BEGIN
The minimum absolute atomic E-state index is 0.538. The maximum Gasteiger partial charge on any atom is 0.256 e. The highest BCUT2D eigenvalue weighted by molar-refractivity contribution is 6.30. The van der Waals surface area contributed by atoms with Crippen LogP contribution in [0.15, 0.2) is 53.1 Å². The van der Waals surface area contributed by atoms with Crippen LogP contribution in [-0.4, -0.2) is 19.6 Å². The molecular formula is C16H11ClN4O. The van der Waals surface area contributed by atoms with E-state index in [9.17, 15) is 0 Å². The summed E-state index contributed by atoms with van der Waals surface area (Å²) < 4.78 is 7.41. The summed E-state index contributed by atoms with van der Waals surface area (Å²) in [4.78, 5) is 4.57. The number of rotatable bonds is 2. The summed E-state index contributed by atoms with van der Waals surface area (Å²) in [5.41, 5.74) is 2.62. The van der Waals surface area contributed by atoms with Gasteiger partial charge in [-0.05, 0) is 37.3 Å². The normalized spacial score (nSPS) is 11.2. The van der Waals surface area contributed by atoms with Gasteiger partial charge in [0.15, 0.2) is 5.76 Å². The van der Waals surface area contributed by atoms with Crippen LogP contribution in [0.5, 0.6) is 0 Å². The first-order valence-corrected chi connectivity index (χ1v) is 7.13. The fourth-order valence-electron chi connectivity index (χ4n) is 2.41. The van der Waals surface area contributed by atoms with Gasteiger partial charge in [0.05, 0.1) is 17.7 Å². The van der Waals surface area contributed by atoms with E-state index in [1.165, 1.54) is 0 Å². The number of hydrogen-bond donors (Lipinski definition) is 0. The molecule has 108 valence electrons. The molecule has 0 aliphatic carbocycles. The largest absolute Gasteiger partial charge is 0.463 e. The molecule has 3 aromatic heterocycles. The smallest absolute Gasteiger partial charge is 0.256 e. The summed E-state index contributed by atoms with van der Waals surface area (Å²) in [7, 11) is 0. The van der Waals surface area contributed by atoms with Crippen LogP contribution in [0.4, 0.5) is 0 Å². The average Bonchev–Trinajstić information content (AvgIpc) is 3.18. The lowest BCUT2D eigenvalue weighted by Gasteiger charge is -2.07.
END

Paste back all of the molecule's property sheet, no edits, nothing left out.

The minimum absolute atomic E-state index is 0.538. The maximum Gasteiger partial charge on any atom is 0.256 e. The highest BCUT2D eigenvalue weighted by molar-refractivity contribution is 6.30. The van der Waals surface area contributed by atoms with Crippen LogP contribution in [0.15, 0.2) is 53.1 Å². The van der Waals surface area contributed by atoms with Crippen LogP contribution in [-0.4, -0.2) is 19.6 Å². The molecular formula is C16H11ClN4O. The van der Waals surface area contributed by atoms with E-state index in [9.17, 15) is 0 Å². The summed E-state index contributed by atoms with van der Waals surface area (Å²) < 4.78 is 7.41. The summed E-state index contributed by atoms with van der Waals surface area (Å²) in [4.78, 5) is 4.57. The number of rotatable bonds is 2. The summed E-state index contributed by atoms with van der Waals surface area (Å²) in [5.41, 5.74) is 2.62. The van der Waals surface area contributed by atoms with Gasteiger partial charge in [-0.05, 0) is 37.3 Å². The normalized spacial score (nSPS) is 11.2. The van der Waals surface area contributed by atoms with Gasteiger partial charge in [0.15, 0.2) is 5.76 Å². The van der Waals surface area contributed by atoms with Crippen LogP contribution in [0.5, 0.6) is 0 Å². The first-order valence-corrected chi connectivity index (χ1v) is 7.13. The fourth-order valence-electron chi connectivity index (χ4n) is 2.41. The van der Waals surface area contributed by atoms with Gasteiger partial charge in [0.05, 0.1) is 17.7 Å². The van der Waals surface area contributed by atoms with E-state index in [1.165, 1.54) is 0 Å². The number of hydrogen-bond donors (Lipinski definition) is 0. The molecule has 108 valence electrons. The molecule has 0 aliphatic carbocycles. The largest absolute Gasteiger partial charge is 0.463 e. The molecule has 3 aromatic heterocycles. The smallest absolute Gasteiger partial charge is 0.256 e. The summed E-state index contributed by atoms with van der Waals surface area (Å²) in [7, 11) is 0. The van der Waals surface area contributed by atoms with Crippen LogP contribution in [0.4, 0.5) is 0 Å². The average Bonchev–Trinajstić information content (AvgIpc) is 3.18. The lowest BCUT2D eigenvalue weighted by Gasteiger charge is -2.07.